Given a favorable toxicity profile, and 85% lesional control rates, the authors conclude multiple SABR treatments for multiple primary lung cancers without nodal metastasis can be considered as a radical treatment option. Another study where SABR represented the second treatment after an index/dominant tumor was treated by any modality, grade ≥ three RP was also low, reported in 2 of 71 patients (3%).
      • Chang JY
      • Liu YH
      • Zhu Z
      • et al.
      Stereotactic ablative radiotherapy: A potentially curable approach to early stage multiple primary lung cancer.

      General Follow-Up Recommendations

      Follow-up recommendations, including the frequency and duration of follow-up imaging for lung cancer survivors, are based nonrandomized studies. A retrospective study on the patterns of recurrence following SABR in a large cohort of 124 patients with disease recurrence from the Netherlands showed the vast majority of recurrences occurred within the first 3 years after treatment
      • Senthi S
      • Lagerwaard FJ
      • Haasbeek CJ
      • Slotman BJ
      • Senan S
      Patterns of disease recurrence after stereotactic ablative radiotherapy for early stage non-small-cell lung cancer: A retrospective analysis.
      ; a corresponding posttreatment CT imaging follow-up has been proposed at 6-month intervals for the first 3 years, and annually thereafter.
      Published consensus guidelines are also available. The American Association for Thoracic Surgery guidelines, applicable to lung cancer survivors eligible for additional therapy, recommend high-resolution surveillance CT scans every 6 months during an initial 4-year surveillance period; in the absence of concerning signs of recurrent disease, the frequency of follow-up imaging can be reduced to an annual low-dose screening CT, to account for the risk for a second lung cancer diagnosis of 3% per year.
      • Jaklitsch MT
      • Jacobson FL
      • Austin JH
      • et al.
      The American Association for Thoracic Surgery guidelines for lung cancer screening using low-dose computed tomography scans for lung cancer survivors and other high-risk groups.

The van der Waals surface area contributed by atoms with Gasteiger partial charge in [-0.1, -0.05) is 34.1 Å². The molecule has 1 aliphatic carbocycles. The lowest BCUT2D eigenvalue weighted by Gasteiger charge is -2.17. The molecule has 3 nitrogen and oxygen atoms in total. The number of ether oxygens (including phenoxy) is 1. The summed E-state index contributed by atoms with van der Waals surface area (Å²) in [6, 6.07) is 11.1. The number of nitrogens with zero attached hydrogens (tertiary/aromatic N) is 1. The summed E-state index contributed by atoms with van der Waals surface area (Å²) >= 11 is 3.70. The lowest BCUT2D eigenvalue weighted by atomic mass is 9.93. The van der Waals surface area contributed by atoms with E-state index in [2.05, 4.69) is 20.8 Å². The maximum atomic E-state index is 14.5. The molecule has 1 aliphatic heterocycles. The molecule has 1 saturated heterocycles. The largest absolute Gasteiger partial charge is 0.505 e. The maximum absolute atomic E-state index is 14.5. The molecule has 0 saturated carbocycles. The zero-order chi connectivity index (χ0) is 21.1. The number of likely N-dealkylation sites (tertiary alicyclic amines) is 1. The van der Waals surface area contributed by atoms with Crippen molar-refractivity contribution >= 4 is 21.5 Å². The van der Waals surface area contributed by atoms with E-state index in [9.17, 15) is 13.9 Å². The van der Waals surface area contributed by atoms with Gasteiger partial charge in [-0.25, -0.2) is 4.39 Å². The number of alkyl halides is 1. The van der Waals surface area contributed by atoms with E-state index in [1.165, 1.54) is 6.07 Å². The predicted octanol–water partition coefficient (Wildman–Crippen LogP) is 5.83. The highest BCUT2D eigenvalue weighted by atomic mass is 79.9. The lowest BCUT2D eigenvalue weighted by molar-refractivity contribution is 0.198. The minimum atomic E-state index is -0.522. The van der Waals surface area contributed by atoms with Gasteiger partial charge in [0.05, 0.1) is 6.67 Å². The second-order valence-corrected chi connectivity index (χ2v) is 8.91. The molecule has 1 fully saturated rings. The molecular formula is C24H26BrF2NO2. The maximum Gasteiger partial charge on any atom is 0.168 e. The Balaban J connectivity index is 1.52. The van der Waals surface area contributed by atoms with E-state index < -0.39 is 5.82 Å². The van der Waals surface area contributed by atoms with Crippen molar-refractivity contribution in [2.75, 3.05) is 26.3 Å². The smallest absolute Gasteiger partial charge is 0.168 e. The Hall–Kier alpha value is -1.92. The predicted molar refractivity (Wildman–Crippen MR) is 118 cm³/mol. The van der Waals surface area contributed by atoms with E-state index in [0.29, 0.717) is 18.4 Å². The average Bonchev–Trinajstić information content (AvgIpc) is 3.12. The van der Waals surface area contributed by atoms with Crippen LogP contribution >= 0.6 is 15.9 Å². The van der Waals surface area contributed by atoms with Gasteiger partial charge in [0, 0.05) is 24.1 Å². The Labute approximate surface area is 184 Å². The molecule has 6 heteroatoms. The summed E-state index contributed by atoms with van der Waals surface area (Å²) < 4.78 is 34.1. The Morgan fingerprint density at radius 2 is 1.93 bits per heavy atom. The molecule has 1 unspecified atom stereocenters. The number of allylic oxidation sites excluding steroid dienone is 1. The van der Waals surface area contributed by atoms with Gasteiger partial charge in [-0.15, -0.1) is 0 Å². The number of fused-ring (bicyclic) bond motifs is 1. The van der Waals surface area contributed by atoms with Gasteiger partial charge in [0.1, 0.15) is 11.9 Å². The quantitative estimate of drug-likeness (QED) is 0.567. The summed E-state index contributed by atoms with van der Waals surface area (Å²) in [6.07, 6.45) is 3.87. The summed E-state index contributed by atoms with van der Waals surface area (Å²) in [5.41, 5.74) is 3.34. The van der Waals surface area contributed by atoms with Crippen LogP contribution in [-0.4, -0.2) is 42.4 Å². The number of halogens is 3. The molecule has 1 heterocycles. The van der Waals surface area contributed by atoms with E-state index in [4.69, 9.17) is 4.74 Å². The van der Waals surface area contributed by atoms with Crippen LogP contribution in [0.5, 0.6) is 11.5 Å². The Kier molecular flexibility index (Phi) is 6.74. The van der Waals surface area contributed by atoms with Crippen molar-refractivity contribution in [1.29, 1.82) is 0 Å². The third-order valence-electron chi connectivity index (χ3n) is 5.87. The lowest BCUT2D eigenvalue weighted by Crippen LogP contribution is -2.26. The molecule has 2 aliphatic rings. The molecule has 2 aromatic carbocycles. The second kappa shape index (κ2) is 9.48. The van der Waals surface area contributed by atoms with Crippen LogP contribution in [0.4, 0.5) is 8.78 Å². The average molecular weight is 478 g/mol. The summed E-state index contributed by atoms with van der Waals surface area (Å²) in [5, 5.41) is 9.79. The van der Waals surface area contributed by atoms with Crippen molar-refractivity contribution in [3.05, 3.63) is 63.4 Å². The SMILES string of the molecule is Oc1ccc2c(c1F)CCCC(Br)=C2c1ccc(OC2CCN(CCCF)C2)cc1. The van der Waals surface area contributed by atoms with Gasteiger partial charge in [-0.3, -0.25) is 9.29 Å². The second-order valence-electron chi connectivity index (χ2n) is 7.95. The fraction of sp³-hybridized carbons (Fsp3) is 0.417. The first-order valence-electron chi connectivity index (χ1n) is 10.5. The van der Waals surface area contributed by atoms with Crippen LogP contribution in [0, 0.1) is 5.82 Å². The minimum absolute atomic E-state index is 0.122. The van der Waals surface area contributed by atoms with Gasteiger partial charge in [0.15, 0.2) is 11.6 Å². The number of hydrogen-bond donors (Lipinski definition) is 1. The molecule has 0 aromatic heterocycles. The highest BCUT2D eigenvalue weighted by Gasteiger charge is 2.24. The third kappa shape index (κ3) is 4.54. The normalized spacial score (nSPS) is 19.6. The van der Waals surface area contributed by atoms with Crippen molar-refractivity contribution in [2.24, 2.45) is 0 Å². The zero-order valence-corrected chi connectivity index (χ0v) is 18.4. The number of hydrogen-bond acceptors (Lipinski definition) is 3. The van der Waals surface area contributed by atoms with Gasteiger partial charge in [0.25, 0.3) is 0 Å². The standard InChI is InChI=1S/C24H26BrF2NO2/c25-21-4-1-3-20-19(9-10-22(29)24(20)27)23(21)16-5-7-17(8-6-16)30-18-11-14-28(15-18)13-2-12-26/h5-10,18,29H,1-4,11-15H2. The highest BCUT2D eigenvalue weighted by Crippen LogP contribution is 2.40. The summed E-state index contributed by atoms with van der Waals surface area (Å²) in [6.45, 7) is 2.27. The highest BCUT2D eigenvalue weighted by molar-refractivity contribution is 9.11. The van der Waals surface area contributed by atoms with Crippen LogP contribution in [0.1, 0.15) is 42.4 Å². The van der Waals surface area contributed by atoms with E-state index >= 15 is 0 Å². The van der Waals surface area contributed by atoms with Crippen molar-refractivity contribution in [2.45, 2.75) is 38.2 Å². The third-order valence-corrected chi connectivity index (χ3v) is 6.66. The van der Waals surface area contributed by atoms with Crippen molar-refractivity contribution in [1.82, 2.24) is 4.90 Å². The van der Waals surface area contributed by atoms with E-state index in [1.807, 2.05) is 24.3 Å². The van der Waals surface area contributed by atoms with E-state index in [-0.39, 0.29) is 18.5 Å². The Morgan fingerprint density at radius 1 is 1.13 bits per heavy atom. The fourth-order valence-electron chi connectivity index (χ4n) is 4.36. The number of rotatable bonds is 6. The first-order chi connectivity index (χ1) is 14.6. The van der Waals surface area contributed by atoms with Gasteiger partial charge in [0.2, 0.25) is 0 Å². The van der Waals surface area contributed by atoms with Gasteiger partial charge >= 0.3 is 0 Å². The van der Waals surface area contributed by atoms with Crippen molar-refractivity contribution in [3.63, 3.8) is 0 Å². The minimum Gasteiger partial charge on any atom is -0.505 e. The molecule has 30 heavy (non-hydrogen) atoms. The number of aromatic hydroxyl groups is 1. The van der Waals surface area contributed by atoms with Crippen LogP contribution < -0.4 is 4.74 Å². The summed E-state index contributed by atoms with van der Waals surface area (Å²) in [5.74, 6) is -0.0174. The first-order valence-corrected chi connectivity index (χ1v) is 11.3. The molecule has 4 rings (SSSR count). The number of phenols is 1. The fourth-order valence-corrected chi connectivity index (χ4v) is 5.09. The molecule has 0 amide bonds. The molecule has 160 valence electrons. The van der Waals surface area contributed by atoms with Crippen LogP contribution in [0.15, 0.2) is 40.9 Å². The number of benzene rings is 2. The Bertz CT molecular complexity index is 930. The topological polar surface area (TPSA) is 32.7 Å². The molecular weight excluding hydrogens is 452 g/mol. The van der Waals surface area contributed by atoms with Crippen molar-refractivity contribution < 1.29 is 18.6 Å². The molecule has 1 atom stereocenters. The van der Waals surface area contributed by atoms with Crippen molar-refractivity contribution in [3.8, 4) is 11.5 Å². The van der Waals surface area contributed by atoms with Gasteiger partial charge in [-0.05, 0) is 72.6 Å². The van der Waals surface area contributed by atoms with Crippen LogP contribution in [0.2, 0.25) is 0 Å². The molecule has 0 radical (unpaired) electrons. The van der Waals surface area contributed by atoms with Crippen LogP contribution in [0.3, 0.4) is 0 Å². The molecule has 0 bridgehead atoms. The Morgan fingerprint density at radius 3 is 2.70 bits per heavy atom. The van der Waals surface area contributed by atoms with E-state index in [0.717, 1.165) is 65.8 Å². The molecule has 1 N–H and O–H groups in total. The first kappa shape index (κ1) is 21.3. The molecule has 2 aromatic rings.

National Comprehensive Cancer Network guidelines recommend imaging surveillance with a chest CT scan (contrast optional) every 6–12 months for 2 years, then a noncontrast-enhanced chest CT scan annually, in the absence of clinical/radiographic evidence of disease.
      Consolidating the various published guidelines as summarized above, a general approach to follow-up of patients following SABR treatment should include physical assessment every 3–6 months during the initial year following treatment, followed by every 6–12 months for 3 years, then annually thereafter. Exact frequency and duration of follow-up can be left to the discretion of the treating physician's clinical assessment. For example, the presence of CT findings on follow-up imaging may prompt more frequent imaging.
      In the setting of suspicious findings on imaging, guidelines for follow-up of patients after SABR are currently lacking. A systematic follow-up imaging algorithm based on HRFs and SUVmax thresholds based on current evidence is available for reference and provides literature-based guidelines for management until further evidence becomes available.
      • Huang K
      • Senthi S
      • Palma DA
      • et al.
      High-risk CT features for detection of local recurrence after stereotactic ablative radiotherapy for lung cancer.
      This algorithm combines high-risk CT features and FDG-PET as tools for the prediction and accurate diagnosis of local recurrence. Patients are categorized as having a low-, intermediate-, or high-risk of recurrence based on the number of high-risk CT features present (no HRFs, 1–2 HRFs, or ≥ 3 HRFs, respectively). Subsequent management is based on this risk stratification: low-risk patients with no HRFs can be imaged every 3–6 months for 1 year, after which an imaging interval of 6–12 months can be considered; intermediate-risk patients with the presence of 1–2 HRFs can benefit from an FDG-PET/CT if available and close follow-up; patients at high-risk of recurrence with the presence of more than three HRFs can be investigated with a biopsy or can proceed directly to salvage treatment. When available, SUVmax values that are either greater than five, or exceeding pretreatment SUVmax values, trigger additional interventions including biopsy, resection, or nonsurgical salvage. Applicability of this follow-up scheme depends on the specific clinical scenario, and recommendations are expected to change as more data becomes available. More rigorous follow-up and early investigation for any suspicion of disease progression may also be justified in patients with known pretreatment risk factors for local recurrence such as larger lesions (T2), suboptimal radiation dose, and perhaps high pretreatment SUVmax.